Old Cookbooks.

Oh, do I have a lot. Old cookbooks, that is. Before my recent move across the country – it was nearing the 700 mark. I know, it’s an illness.

I had the arduous task of whittling down my collection and then leaving it in storage for about a year. It has made me that much more appreciative of the weird stuff I have. These throngs of cookbooks usually serve as a inspiration, lots of flipping pages randomly.

I decided to finally start using the cookbooks as what they meant to be used, by cooking the recipes.

The first book I wanted to feature is appropriately the first Americans cookbook, called The Art of American Indian Cooking.

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Published in 1965, this book opens to a map entitled Early Explorers’ Dates and Contacts with American Indians – and sets the tone for the direction the book takes. This book divides the country in five parts (NW, SW, Plains, East, and West), details the native plants and cooking techniques, and (the part I find most interesting) goes over how the blending of Native and European cultures happen through food. The authors put the emphasis on how so many foods that are native to the Americas have changed the cuisines of so many cultures around the world.

I learned that the mash up of Spanish livestock and Native American open pit cooking techniques was the advent of BarBeQue; that the corn, potatoes, and tomatoes of the Western Hemisphere has changed the world in ways we could not quantify; and that the Native populations were generally extremely helpful and important players in the new settlers putting roots down in the New World.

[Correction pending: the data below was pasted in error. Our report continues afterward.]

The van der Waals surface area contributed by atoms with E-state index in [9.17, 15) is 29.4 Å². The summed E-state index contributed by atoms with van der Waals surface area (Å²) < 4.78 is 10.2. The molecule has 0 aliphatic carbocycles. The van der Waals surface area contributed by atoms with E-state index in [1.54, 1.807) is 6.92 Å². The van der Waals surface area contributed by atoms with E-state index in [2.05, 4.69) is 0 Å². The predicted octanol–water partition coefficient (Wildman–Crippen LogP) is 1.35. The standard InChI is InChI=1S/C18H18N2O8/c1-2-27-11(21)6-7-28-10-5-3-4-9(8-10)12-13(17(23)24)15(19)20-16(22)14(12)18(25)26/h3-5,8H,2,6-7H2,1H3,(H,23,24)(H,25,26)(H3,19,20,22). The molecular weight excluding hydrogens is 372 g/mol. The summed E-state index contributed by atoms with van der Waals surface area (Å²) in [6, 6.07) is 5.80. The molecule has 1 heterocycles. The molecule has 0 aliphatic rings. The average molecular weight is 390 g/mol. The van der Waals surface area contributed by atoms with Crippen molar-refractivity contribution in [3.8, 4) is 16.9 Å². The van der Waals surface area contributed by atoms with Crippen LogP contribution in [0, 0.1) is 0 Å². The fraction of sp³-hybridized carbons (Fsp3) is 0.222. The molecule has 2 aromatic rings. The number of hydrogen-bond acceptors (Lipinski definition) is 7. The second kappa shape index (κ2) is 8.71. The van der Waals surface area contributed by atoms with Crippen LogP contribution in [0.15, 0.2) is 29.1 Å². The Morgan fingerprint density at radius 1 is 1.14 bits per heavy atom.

There are about 3o recipes of interest that I marked, including Trout Consomme, Sunflower Seed Cakes, Adobe Bread, and Fried Cucumbers. But you have to start somewhere.

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I chose Green Pepper and Pink Bean Casserole¬†from the Gardeners and Gatherers of the Southwest chapter. Mostly because beans and peppers were things I already had, but also becuase it is freezing in our log cabin and I will take any reason to turn on the oven. I made a few slight adjustments to the recipe: I added more ham, I used nutmeg instead of mace, I used a poblano pepper (assuming they meant a green bell pepper), I used pinto beans and a few chickpeas instead of the allusive “pink bean,” and I used canned tomato sauce (just tomatoes, no flavoring). Here is the recipe in a legible manner.

GREEN PEPPER AND PINK BEAN CASSEROLE

(makes 4-6 servings)

3 strips bacon, cut into julienne strips

1 green pepper, washed, cored and coarsely chopped

1 onion, peeled and chopped

1 clove garlic, peeled and crushed

1 tablespoon minced, cooked ham (optional)

1 cup canned tomatoes

1 teaspoon brown sugar

pinch mace

salt and coarsely ground pepper to season

2 (1 lb) cans pink beans, drained

1. Brown the bacon slowly, add green pepper and onion, and saute gently until tender.

2. Stir in garlic, minced ham (optional), tomatoes, brown sugar, mace, salt, and black pepper, and simmer, stirring, for about 10 minutes.

3. Mix tomato sauce with pink beans and transfer mixture to a 2-quart baking dish.

4. Bake, uncovered, for 45 minutes in a moderate oven, 350 degrees.

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This recipe was super easy. Plain and simple. I, obviously, started and finished the recipe in the same pan – making it even easier. And turned out really deliciously. Real smokey, salty and sweet, not too tomatoey. I had to fight the urge to cover or stir the casserole, for the fear it would get to dry on top. It did not get too dry, it was pretty much a perfect texture.

So, for a easy delicious nutritious warm winter meal (or side dish) this comes highly recommended.

Coffee and repose.

This is a post I started like six months ago. Thought it shouldn’t go to waste, though it is not much.

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The mixologist and I went to place I found on a blog called something like “Hipster Food Photos” – seriously, who names their blog that.

IMG_2318The place as fantastic. The food was great. There was real art on the walls. It was pretty hipster. It’s the Arabic Lounge on Capitol Hill.

 

On the road.

Recently I drove from North Carolina to South Carolina. As you would suspect it was a drive punctuated by amazing sights you would only see in the Southern States.

Unfortunately I didn’t get to capture everything I saw, but here are a few.